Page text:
Rockhampton - Cairns via Bruce Highway (Highway 1)
Total Distance 1082km
All distances measured from Rockhampton


If you are not in a hurry to leave the Rockhampton district then a visit to Yeppoon or Emu Park on the coast is worth thinking about. You can go and stay at one of the many caravan parks or just do it as a day visit using the scenic circular route.

'Rocky' is also the jumping off point for a trip west on the Capricorn Highway (Hwy 66) heading for places like Emerald and Longreach.
As you head north you will notice the Ramsey Creek rest area on the right a few kilometres from town and this could be handy if you have driven straight through the town and need a toilet break.

You will have seen all the replicas of cattle in Rockhampton so it is no surprise to find you are driving through cattle country on the way to the little town of Marlborough (105km). The road to the left was the only way north until the coastal route was constructed some years ago.

About 70km north you come to the well patronised Waverley Creek rest are and there are usually a number of RVs parked overnight at this convenient stop. Just after that you will see the turn to the right that takes you to St Lawrence ó a little town mostly known for being mentioned in the coastal weather forecasts ó but there is also a little, free rest area for overnighting with showers and an honour box for donations to keep it running.

Donít drive past the little shop at Flaggy Creek if you like home-made ice-cream ó itís delicious.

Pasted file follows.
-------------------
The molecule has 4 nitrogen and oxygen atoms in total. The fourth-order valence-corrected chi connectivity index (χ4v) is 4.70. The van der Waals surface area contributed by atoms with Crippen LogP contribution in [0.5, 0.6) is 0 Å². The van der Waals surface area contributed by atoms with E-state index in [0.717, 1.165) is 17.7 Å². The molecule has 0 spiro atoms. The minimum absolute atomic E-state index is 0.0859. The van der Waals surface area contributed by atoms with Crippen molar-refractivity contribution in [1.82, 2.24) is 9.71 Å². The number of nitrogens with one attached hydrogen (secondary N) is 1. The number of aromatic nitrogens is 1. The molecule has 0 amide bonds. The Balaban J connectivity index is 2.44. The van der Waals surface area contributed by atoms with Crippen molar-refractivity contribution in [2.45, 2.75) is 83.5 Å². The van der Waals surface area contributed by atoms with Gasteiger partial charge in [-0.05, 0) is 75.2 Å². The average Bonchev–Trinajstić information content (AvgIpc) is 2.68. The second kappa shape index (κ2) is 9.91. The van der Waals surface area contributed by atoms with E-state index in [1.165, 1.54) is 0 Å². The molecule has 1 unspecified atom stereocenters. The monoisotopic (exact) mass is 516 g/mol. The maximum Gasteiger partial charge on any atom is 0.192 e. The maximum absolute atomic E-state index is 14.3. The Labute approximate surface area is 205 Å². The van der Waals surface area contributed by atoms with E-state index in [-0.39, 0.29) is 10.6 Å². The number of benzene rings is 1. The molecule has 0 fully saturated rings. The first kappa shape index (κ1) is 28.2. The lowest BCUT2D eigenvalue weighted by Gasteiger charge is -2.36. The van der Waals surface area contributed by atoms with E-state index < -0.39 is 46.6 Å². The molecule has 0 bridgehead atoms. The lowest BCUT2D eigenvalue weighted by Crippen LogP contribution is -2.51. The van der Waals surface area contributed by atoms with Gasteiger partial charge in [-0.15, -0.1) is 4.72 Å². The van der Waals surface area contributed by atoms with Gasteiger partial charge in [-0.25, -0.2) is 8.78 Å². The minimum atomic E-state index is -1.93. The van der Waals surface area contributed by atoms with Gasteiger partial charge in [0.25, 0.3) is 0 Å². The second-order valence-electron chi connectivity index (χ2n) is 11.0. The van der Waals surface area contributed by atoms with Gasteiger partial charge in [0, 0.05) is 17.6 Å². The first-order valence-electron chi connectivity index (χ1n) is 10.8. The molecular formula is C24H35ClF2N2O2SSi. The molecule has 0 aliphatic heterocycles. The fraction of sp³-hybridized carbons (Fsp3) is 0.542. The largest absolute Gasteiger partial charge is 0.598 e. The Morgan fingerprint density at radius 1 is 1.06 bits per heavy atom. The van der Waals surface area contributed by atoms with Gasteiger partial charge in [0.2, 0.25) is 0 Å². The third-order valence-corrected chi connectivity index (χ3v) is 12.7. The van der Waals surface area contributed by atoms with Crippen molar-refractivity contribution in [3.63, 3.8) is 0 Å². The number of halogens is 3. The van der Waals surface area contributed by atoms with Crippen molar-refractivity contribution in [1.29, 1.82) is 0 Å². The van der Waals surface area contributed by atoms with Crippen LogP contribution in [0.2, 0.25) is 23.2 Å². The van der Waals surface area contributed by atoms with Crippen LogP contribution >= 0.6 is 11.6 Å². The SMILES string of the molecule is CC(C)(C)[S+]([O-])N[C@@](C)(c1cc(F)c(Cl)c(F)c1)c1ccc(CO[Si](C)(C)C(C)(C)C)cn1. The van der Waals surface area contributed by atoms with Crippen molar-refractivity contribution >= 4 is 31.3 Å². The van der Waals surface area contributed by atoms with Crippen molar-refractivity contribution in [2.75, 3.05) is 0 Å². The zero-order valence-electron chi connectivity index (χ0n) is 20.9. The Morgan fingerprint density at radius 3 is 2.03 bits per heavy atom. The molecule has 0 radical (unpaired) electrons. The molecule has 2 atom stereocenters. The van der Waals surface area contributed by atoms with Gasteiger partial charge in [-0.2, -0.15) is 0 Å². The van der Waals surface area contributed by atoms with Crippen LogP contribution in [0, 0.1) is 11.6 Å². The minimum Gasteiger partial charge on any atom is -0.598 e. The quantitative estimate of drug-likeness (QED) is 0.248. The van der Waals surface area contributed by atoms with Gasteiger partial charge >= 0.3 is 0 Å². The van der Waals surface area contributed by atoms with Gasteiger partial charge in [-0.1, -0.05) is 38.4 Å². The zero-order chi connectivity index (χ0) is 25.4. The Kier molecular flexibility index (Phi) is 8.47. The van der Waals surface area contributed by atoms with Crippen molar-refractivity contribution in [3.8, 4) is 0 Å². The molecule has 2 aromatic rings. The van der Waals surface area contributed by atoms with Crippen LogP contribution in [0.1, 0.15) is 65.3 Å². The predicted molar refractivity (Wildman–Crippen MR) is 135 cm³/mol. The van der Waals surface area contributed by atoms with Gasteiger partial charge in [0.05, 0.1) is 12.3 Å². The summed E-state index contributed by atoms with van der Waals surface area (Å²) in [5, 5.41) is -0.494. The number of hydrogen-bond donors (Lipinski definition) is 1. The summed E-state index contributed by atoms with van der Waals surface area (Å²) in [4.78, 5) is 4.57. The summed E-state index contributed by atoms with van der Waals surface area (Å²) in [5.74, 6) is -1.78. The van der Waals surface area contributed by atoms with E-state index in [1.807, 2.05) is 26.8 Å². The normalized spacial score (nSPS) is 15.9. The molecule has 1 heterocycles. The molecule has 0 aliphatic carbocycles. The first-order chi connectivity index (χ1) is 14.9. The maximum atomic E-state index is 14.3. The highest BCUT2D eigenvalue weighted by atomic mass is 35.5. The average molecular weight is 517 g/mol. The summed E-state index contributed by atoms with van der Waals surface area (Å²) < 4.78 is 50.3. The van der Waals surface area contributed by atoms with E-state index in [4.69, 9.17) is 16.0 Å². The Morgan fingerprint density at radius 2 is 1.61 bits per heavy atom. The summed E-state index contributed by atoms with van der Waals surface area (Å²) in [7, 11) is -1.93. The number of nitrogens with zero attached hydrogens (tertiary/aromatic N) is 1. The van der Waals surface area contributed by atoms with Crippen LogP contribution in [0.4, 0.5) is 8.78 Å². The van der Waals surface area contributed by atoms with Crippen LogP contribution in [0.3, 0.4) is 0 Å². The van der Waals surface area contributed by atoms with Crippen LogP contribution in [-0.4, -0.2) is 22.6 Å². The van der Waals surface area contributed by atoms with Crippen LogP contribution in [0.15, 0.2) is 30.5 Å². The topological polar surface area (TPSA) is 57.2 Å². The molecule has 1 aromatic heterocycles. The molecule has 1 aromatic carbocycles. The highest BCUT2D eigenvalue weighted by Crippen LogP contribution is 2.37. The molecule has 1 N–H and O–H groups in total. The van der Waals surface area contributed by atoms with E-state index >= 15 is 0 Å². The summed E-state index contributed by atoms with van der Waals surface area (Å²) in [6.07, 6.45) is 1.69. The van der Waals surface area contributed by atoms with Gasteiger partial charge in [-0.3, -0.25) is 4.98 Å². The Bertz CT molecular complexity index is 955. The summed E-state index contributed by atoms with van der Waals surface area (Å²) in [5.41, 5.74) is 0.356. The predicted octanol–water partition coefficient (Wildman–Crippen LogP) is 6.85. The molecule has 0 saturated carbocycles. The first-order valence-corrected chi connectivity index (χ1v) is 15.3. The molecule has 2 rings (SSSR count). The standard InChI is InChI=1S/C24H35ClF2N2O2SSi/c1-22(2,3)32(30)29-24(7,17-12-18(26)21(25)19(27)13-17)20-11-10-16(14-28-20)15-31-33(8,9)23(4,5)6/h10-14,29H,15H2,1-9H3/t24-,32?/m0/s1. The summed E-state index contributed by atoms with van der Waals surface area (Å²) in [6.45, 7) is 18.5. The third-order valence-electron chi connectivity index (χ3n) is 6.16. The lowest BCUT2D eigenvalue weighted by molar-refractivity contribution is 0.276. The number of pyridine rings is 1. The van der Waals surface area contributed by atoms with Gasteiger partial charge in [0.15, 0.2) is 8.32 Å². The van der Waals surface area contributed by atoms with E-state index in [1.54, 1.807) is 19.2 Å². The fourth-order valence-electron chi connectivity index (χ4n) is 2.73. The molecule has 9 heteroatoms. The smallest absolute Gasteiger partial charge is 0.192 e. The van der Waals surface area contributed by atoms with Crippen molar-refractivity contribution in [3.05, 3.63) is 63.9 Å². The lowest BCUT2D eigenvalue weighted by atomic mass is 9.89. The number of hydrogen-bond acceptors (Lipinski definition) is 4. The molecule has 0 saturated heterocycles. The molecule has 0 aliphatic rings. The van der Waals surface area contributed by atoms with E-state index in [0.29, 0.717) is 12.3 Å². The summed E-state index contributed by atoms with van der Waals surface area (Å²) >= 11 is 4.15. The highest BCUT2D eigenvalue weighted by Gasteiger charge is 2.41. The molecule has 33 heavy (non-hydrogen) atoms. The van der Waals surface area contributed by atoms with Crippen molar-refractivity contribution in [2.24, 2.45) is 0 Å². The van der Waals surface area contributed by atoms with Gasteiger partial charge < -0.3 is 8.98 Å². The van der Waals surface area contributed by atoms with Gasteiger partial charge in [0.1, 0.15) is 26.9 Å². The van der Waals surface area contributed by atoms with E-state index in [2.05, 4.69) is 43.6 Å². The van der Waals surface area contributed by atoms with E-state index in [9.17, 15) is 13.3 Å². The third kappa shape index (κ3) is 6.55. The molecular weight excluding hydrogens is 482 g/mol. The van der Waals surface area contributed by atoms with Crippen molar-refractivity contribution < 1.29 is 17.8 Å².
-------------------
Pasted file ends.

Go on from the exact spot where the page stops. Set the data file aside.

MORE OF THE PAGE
Before long you are in sugar country and start to see the chimneys of the molasses distillery at Sarina. As you approach the town you soon begin to notice the rich, cloying smell emanating from the mill.
Roads towards the coast from here take visitors to the lovely little seaside areas of Sarina Beach, Campwin Beach and Grasstree Beach while just a little to the north is the Hay Point Coal Terminal.

Our next major town is the city of Mackay (344km) with its sugar terminal and harbour, supermarkets and shops, restaurants and hotels, caravan parks and beaches. Mackay is also the access point for the northern beaches of Blacks Beach, Emeo, and Bucasia.

Mackay is also a good staging post for visits to the sugar producing areas in the Pioneer Valley and also to make the scenic drive up to Eungella where there are rewarding nature walks, breathtaking views and maybe even a glimpse of a platypus.

On the road north again after passing the intriguing The Leap, the road to the right takes you to the Cape Hillsborough National Park and the council camping area near the beach at Seaforth. Unfortunately, at Cape Hillsborough, you must stay at the resort as the camping area has been closed since November, 2000. The beach here is one of the nicest in Queensland with its firm, clean sand stretching for as far as you can see in both directions.

Little towns dot the highway as you continue northwards until you come to Proserpine (468km) ó a sizeable township itself but best known as the gateway to the Whitsundays and the road to the right from here leads to Airlie Beach and Shute Harbour where boats of all descriptions ply the islands every day.

Another 66km along the track and if you are not careful you could miss Bowen (532km) which would be a shame as itís a lovely town with much to offer the traveller. A drive up Flagstaff Hill to the lookout gives awe-inspiring views in every direction and from here you can see the beautiful eastern beaches, the busy boat harbour and yacht club and the town itself. Past the sparkling blue sea and the nearby islands broods the dark forbidding presence of Gloucester Island.